By Brian Arsenault
They were so different. Unalike. Distinctive. Is that what unique is? Seems like that was typical of the era. Hendrix, not Clapton. Beatles, not Stones. Airplane, not Beach Boys. Each showed us something different. A different pulse and pace. Perhaps why we miss them in today’s largely homogenized pop rock world and why they can never be replaced. That’s the worst of it. They’re not coming back.
I’m always amused by the various attempts to explain him. He was really a good guy, better than he seemed, say some. No he wasn’t. He was a prick and he reveled in it, say others just as fervently. The anti-hippy; maybe the anti-Christ, even if he did know how to feel like Jesus’ son. Was he a good guy or wasn’t he? That’s an argument about our insecurities, not his.
No, he probably wouldn’t have been your friend. But what did that have to do with it? He was the dark voice that had to arise amidst all the feelgood, counter-culture bullshit, even the bs that was good and true.
Lou sneered and said if you dare look at this, take a walk on the wild side, know that “there are more things in heaven and earth (read hell), Horatio, then are dreamt of in your philosophy.” Does it scare you, make you nervous, do you want to look away? Don’t avert your eyes. You might learn something. You say you love humanity, then you have to love all of it.
A guy who couldn’t sing a note could create anthems, laments; mournful and defiant, lustful and repellant. It’s the art that matters, damn it, and his art was New York underside made universal. He was rock’s Dostoyevsky and the notes were from very deep underground.
If the Stones didn’t upset your parents, Joe Cocker onstage was sure to. The sweat, the dangling greasy locks, the impossible body positions, the erratic, spastic hands. And yet a gentle soul, just trying to give you everything in it, right down to the ground.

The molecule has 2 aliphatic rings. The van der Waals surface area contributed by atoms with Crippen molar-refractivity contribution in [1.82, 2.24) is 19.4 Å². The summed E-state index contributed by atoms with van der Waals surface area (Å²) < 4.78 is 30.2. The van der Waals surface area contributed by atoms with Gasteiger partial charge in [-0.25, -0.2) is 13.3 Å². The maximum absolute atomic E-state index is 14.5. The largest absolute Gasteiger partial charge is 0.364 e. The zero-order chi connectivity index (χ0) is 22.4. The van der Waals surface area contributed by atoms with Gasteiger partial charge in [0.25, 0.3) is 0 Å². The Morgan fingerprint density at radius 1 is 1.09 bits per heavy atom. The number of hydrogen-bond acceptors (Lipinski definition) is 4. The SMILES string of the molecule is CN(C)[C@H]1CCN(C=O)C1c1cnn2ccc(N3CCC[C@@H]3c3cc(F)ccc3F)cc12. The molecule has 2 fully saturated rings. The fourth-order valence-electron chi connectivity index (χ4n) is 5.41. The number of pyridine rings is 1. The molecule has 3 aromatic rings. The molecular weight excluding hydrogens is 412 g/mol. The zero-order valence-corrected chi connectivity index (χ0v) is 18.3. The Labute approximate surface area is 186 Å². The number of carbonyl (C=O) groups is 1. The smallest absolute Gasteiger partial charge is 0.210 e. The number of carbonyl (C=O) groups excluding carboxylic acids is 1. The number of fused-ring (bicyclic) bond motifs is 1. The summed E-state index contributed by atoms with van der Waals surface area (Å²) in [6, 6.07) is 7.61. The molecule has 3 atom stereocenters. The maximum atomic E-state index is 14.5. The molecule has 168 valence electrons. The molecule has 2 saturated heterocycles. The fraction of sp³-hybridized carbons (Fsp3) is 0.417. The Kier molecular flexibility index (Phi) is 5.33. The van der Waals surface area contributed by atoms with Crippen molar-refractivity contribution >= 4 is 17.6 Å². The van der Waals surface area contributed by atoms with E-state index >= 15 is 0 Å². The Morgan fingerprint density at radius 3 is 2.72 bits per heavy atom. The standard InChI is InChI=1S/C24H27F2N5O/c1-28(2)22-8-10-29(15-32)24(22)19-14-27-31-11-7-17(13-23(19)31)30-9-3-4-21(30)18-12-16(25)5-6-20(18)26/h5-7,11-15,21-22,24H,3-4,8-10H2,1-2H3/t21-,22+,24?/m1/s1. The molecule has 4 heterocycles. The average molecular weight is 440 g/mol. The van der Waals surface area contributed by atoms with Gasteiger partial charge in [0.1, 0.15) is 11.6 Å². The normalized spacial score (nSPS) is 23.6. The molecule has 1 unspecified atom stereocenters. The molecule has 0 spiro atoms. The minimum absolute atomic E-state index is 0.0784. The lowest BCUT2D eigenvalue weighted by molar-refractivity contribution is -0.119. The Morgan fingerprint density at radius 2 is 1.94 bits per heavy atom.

So many of his obits kept repeating that he was a blues singer. Please review his recordings, his performances and list the number of blues songs. That’s right, there are hardly any. An r&b singer, I’ll buy. Like the Royal Southern Brotherhood sings, rock is the son of rhythm and blues.
And rock was Joe Cocker. He took Beatles and Stones hits and made them his own. Made them better. Hell he made a song by the Box Tops, the freakin’ Box Tops, soar.
But I know the secret and so do you. We know where the blues nom came from. It’s not so wrong after all. He could bring a depth of meaning, of pain, of regret, of living, of how you feel right now that is seldom matched except by true blues singers.
“Once while traveling across the sky . . .”
I said an incorrect thing about Jack Bruce in my appreciation written after he passed. Not incorrect but inadequate. I wrote that Jack, along with The Who’s John Entwhistle, invented the bass lead in rock. That’s not necessarily wrong but the more important point is that he was central to the creation of the bass-lead guitar duet.
All of us forever mesmerized by the live version of “Crossroads” know what I mean. Bruce wasn’t just keeping up with the outrageous combination of Clapton’s speed and virtuosity, he was matching it, note for note, bar for bar, stanza for stanza. It’s incredible. I think bands and bassists could write out the notes, listen to it a thousand times, hone their skills to a high level and still not get it right nor understand the creative source from which it sprang.
Caught in performance or in studio, the body of work approaches perfection. Of course, for me, that is Cream, close to perfection in its parts and in its whole. Bruce was central to the writing of most of their songs, combined with Ginger Baker to produce an ongoing war of a genius rhythm section. And his work with Clapton is unsurpassed.
Maybe that’s why neither of them ever really produced anything to match what they did in Cream.
It’s no knock on two great musicians down the decades. It just wasn’t possible.
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